At the outset, it should be pointed out that this case, unlike Houston Fearless Corporation v. Teter, 10 Cir., 318 F.2d 822, does not involve any question concerning venue under the federal venue statute,2 and no contention is made here that the Oklahoma substituted service statute is in violation of due process under the Fourteenth Amendment to the Constitution of the United States. The issue before us is restricted to the question of whether, under the facts of record, appellee was "doing business" in the State of Oklahoma within the meaning of that term as it is used in the state statute. That question must, of course, be resolved by application of state or local law rather than federal law. Steinway v. Majestic Amusement Co., 10 Cir., 179 F.2d 681, 18 A.L.R.2d 179, cert. denied, 339 U.S. 947, 70 S. Ct. 802, 94 L. Ed. 1362.
In the Steinway case, this court was called upon to determine what constitutes "doing business" within the meaning of the Oklahoma statute involved here. Judge Murrah pointed out in his opinion that "the Oklahoma courts, by a process of inclusion and exclusion, have given the term [doing business] the same meaning and content generally accorded it by federal and other decisions, which have construed it with an eye to due process. * * *", and then went on to follow the test laid down in International Shoe Co. v. Washington, etc., 326 U.S. 310, 66 S. Ct. 154, 90 L. Ed. 95, saying at 179 F.2d pages 682 and 683:
"While leaving every case to its own facts, it is generally understood that to constitute `engaging in or transacting business' in a state, so as to be found or present there for purposes of personal service, a nonresident corporation's activity there must be `substantial', `continuous', and `regular', as distinguished from `casual', `single', or `isolated' acts. * * *"
The Supreme Court of Oklahoma has itself generally adopted the test of International Shoe as to what constitutes "doing business". See, e.g., S. Howes Co. v. W.P. Milling Co., Okl., 277 P.2d 655, appeal dismissed, 348 U.S. 983, 75 S. Ct. 575, 99 L. Ed. 765; Wills v. National Mineral Co., 176 Okl. 193, 55 P.2d 449, 452. In its latest pronouncement on the subject, Fawcett Publications, Inc. v. Morris, Okl., 377 P.2d 42, petition for cert. filed, 31 U.S.L. Week 3235 (U.S. Jan. 11, 1963) (No. 741), the Oklahoma Supreme Court adhered to the rule set forth in Wills v. National Mineral Co., supra, that:
"Doing business involves not only ownership, possession or control of property, but also such functions as dealing with others in reference thereto, the exercise of discretion, the making of business decision, the execution of contracts, the marketing of products by advertising and solicitation, collecting accounts, and kindred functions. Wherever an important combination of these functions is being performed, it is the doing of business at the place of such performance." (377 P.2d at pages 45 and 46).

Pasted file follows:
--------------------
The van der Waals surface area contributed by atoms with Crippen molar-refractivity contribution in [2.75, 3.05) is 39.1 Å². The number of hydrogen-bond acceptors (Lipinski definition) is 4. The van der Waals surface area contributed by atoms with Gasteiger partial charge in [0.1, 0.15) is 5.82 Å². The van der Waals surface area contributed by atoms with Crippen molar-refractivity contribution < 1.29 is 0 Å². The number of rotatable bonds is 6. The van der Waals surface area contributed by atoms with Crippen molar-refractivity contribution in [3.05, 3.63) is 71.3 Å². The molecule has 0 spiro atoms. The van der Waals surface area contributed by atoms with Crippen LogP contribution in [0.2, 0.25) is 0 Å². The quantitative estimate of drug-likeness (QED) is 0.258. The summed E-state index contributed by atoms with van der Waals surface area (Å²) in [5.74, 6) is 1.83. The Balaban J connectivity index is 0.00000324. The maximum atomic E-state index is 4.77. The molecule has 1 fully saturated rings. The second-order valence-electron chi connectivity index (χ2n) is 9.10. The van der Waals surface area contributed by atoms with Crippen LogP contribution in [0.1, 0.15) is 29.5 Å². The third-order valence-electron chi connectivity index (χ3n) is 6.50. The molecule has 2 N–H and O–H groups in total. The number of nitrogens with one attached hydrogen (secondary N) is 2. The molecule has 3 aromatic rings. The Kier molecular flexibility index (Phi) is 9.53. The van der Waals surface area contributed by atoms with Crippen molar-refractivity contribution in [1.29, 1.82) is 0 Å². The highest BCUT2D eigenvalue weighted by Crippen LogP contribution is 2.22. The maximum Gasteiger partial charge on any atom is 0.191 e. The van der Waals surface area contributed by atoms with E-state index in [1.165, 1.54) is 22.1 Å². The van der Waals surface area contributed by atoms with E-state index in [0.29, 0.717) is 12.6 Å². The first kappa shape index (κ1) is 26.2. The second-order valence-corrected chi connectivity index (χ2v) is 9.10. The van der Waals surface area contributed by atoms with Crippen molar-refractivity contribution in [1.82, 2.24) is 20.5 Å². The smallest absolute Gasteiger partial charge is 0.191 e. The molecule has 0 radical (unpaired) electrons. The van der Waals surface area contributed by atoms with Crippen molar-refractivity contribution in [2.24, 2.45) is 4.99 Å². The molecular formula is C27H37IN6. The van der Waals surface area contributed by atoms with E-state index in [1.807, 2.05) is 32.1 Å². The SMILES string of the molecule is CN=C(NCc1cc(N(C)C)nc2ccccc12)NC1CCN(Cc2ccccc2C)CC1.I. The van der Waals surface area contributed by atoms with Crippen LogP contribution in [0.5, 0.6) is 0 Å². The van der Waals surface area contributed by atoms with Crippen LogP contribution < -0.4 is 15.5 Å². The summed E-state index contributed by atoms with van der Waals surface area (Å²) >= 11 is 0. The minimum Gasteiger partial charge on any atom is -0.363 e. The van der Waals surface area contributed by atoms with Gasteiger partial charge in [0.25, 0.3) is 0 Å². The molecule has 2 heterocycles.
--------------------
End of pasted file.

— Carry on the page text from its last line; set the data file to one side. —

Under that test, we do not believe it can be concluded that appellee was "doing business" in the State of Oklahoma. The record discloses that appellee does not own, possess or control any property within that state and it has not performed such functions as the dealing with others in reference thereto, the making of business decisions, the execution of contracts, the marketing of products by advertising and soliciting, the collecting of accounts or other kindred functions in the state. Appellee's activities in the State of Oklahoma, if they can be called that, were confined to the distribution of the column in question to the Oklahoma City Times and one trip by one of its salesmen. But, the salesman was in the state only briefly and then not for the purpose of soliciting sales of such column. Under these circumstances, it certainly cannot be concluded that appellee's activity in the state was "substantial", "continuous", and "regular", as distinguished from "casual", "single" or "isolated" acts.
It is true that the Oklahoma Supreme Court has recognized and followed the modern trend of broadening the application of the term "doing business" so as to hold foreign corporations within strict limits of accountability in local courts. McClarin v. Boeing Airplane Company, Okl., 340 P.2d 455. And, see Abel v. Albina Engine & Machine Works, 10 Cir., 284 F.2d 510, 512. But we are unable to find any case which interprets the term broad enough to permit, much less compel, the conclusion that appellee was "doing business" in Oklahoma in this case. Nor does the recent decision by this court in the case of Curtis Publishing Company v. Cassel, 10 Cir., 302 F.2d 132, involving the interpretation of a similar Kansas statute, require a different conclusion. The cases are easily distinguishable on the facts. Likewise, we should observe that the facts in this case, pertaining to "doing business", fall far short of those in Houston Fearless Corporation v. Teter, supra, decided by this court during this term.
We hold that under the facts of this case appellee was not "doing business" in the State of Oklahoma and the order of the lower court is therefore affirmed.
18 Okl.Stat.Ann. § 1.204a, provides as follows:
"In all cases where a cause of action has accrued or shall accrue to any person by reason of a foreign corporation doing business in this state or having done business in this state or while a foreign corporation was doing business within this state and such foreign corporation has no registered agent in this state upon whom service of summons or other process may be had, an action may be filed against such foreign corporation in any county in the state and service of summons or other process may be had upon the Secretary of State, and such service shall be sufficient to give jurisdiction of the person to any court in this state having jurisdiction of the subject matter whether sitting in the county where the Secretary of State is served or elsewhere in the state."
28 U.S.C. § 1391(c)